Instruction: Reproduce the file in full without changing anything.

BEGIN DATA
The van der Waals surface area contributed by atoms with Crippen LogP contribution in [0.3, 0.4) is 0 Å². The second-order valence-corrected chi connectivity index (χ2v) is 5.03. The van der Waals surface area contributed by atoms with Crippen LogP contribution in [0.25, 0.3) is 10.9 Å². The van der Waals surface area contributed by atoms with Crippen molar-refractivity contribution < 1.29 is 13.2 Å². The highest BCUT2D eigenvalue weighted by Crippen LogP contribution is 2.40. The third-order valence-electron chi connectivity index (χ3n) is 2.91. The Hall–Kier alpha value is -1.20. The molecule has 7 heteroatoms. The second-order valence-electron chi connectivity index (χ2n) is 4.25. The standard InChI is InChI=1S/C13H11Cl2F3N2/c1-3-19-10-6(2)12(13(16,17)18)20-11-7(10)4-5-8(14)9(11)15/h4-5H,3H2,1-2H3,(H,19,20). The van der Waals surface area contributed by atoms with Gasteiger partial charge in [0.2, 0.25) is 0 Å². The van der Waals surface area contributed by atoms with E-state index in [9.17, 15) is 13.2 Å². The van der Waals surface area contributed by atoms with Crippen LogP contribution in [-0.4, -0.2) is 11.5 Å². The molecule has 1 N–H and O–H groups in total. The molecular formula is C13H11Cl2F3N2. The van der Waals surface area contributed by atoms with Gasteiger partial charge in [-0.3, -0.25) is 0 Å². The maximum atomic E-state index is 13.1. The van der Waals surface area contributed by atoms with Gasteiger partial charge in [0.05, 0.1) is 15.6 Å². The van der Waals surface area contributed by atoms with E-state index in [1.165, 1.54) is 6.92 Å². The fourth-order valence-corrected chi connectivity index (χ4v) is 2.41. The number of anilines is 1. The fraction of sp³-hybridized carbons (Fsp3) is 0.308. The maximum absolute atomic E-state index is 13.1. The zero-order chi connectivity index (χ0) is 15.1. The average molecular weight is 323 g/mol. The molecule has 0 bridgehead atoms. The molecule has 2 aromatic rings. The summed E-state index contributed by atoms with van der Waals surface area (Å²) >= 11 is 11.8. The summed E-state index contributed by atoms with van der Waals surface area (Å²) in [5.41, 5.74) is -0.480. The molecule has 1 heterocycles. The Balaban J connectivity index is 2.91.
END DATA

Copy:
The van der Waals surface area contributed by atoms with Crippen LogP contribution in [0.3, 0.4) is 0 Å². The second-order valence-corrected chi connectivity index (χ2v) is 5.03. The van der Waals surface area contributed by atoms with Crippen LogP contribution in [0.25, 0.3) is 10.9 Å². The van der Waals surface area contributed by atoms with Crippen molar-refractivity contribution < 1.29 is 13.2 Å². The highest BCUT2D eigenvalue weighted by Crippen LogP contribution is 2.40. The third-order valence-electron chi connectivity index (χ3n) is 2.91. The Hall–Kier alpha value is -1.20. The molecule has 7 heteroatoms. The second-order valence-electron chi connectivity index (χ2n) is 4.25. The standard InChI is InChI=1S/C13H11Cl2F3N2/c1-3-19-10-6(2)12(13(16,17)18)20-11-7(10)4-5-8(14)9(11)15/h4-5H,3H2,1-2H3,(H,19,20). The van der Waals surface area contributed by atoms with Gasteiger partial charge in [0.2, 0.25) is 0 Å². The van der Waals surface area contributed by atoms with E-state index in [9.17, 15) is 13.2 Å². The van der Waals surface area contributed by atoms with Crippen LogP contribution in [-0.4, -0.2) is 11.5 Å². The molecule has 1 N–H and O–H groups in total. The molecular formula is C13H11Cl2F3N2. The van der Waals surface area contributed by atoms with Gasteiger partial charge in [-0.3, -0.25) is 0 Å². The maximum atomic E-state index is 13.1. The van der Waals surface area contributed by atoms with Gasteiger partial charge in [0.05, 0.1) is 15.6 Å². The van der Waals surface area contributed by atoms with E-state index in [1.165, 1.54) is 6.92 Å². The fourth-order valence-corrected chi connectivity index (χ4v) is 2.41. The number of anilines is 1. The fraction of sp³-hybridized carbons (Fsp3) is 0.308. The maximum absolute atomic E-state index is 13.1. The zero-order chi connectivity index (χ0) is 15.1. The average molecular weight is 323 g/mol. The molecule has 0 bridgehead atoms. The molecule has 2 aromatic rings. The summed E-state index contributed by atoms with van der Waals surface area (Å²) >= 11 is 11.8. The summed E-state index contributed by atoms with van der Waals surface area (Å²) in [5.41, 5.74) is -0.480. The molecule has 1 heterocycles. The Balaban J connectivity index is 2.91.